Recently the Supreme Court heard arguments for and against gay and lesbian marriage in a ruling involving California’s move toward allowing gay marriage and the recent ban placed against same-sex marriage within the state. The Supreme Court, in a recent ruling, declared that California’s Proposition 8 was unconstitutional. Proposition 8, for those that are unaware, is the California ballet that banned marriage within the state that was not between a man and a women. A ruling that is now being challenged, along with the questionable Defense of Marriage Act. Among the states disallowing these kind of marriages, California is just an example and focus of media attention.
“The federal law, known by the shorthand DOMA, defines marriage as the union of a man and a woman and therefore keeps legally married gay Americans from collecting a range of federal benefits that generally are available to married people.” (Sherman)
In May of 2012, Obama stated that he favored same-sex marriages. Many along the lines of the same opinion took this as presidential support for their plight against the the discrimination of gay couples within the constitution. These same people hoped to take this a hopeful sign that marriage between gay and lesbian couples would soon be legalized within the boarders of the United States. However, Obama mentioned that while he would not defend the Defense of Marriage Act, he was not actively seeking the means of legalizing same-sex marriages. Obama went on to say that the matter is best decided by the states in the next term. This is not exactly was same-sex marriage supporters want to hear, but it is hopeful nonetheless.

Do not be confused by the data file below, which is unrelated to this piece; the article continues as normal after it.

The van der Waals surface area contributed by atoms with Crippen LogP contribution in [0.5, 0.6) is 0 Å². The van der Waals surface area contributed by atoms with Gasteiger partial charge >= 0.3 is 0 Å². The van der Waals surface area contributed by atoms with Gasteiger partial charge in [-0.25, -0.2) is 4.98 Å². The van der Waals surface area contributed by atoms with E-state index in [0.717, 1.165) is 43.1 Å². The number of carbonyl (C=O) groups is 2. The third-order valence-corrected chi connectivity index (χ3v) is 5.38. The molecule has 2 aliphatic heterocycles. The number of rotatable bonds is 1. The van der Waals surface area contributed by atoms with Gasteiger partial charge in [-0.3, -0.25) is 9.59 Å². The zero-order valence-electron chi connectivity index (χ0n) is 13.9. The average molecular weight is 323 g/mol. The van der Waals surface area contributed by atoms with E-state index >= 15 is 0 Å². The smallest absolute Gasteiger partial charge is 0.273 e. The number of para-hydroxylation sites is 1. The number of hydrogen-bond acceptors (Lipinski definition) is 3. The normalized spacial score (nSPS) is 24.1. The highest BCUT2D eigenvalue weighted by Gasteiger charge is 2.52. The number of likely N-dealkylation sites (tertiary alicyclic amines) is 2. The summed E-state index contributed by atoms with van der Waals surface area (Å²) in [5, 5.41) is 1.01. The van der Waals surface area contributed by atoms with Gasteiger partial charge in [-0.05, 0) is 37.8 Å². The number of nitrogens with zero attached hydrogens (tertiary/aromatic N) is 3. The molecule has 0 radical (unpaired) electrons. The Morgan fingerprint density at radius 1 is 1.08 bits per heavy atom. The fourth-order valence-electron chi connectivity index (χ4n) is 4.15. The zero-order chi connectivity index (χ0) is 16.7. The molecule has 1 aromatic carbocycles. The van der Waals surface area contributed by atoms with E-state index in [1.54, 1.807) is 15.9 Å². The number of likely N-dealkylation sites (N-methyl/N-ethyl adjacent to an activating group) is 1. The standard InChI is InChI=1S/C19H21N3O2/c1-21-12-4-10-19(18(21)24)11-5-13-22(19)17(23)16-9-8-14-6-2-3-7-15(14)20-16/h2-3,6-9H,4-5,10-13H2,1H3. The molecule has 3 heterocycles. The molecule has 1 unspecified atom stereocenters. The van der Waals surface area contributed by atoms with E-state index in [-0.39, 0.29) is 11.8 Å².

Bringing the topic back to California’s Proposition 8, if the Supreme Court rules to uphold this proposition as constitutional than it will ban same sex marriage within the state. It will also set this example with every other state that is currently not allowing same sex marriage. However, if the Supreme Court rules against the preposition 8 it will invalidate a voted majority anti-gay marriage ban within the state of California. From there, this ruling could either have a domino effect which effects other states in the country, or it will effect only California until other similar rulings are brought into question.
As a proud parent of a beautiful, intelligent, motivated daughter who also happens to be a lesbian, I believe that its difficult enough to find someone who you want to share the rest of your life with. Why should it matter if that person happens to be the same sex? For years the general public has known that ceremonies such as marriage are happening among individuals among the same sex even if the state refuses to recognize these marriages under the current shape of the constitution.
Every couple should be able to enjoy the social, emotional, and financial benefits associated with marriage. I approve of the retirement of any act, current or future, that would seek to unreasonably effect the person lives of minority individuals. Same sex marriage should not only be allowed, but it should also reap the same benefits as marriages between a man and a women. Being a homosexual doesn’t make you less of an American, let alone less of a person.
Gerstien, Josh. “Gay Marriage Pressure Back on Obama.” HamptonRoads.com: Entertainment and Guides for Hampton Roads, Va. N.p., n.d. Web. 01 Apr. 2013.
Sherman, Mark. “Supreme Court Has Range of Options on Gay Marriage.” HamptonRoads.com: Entertainment and Guides for Hampton Roads, Va. N.p., n.d. Web. 01 Apr. 2013.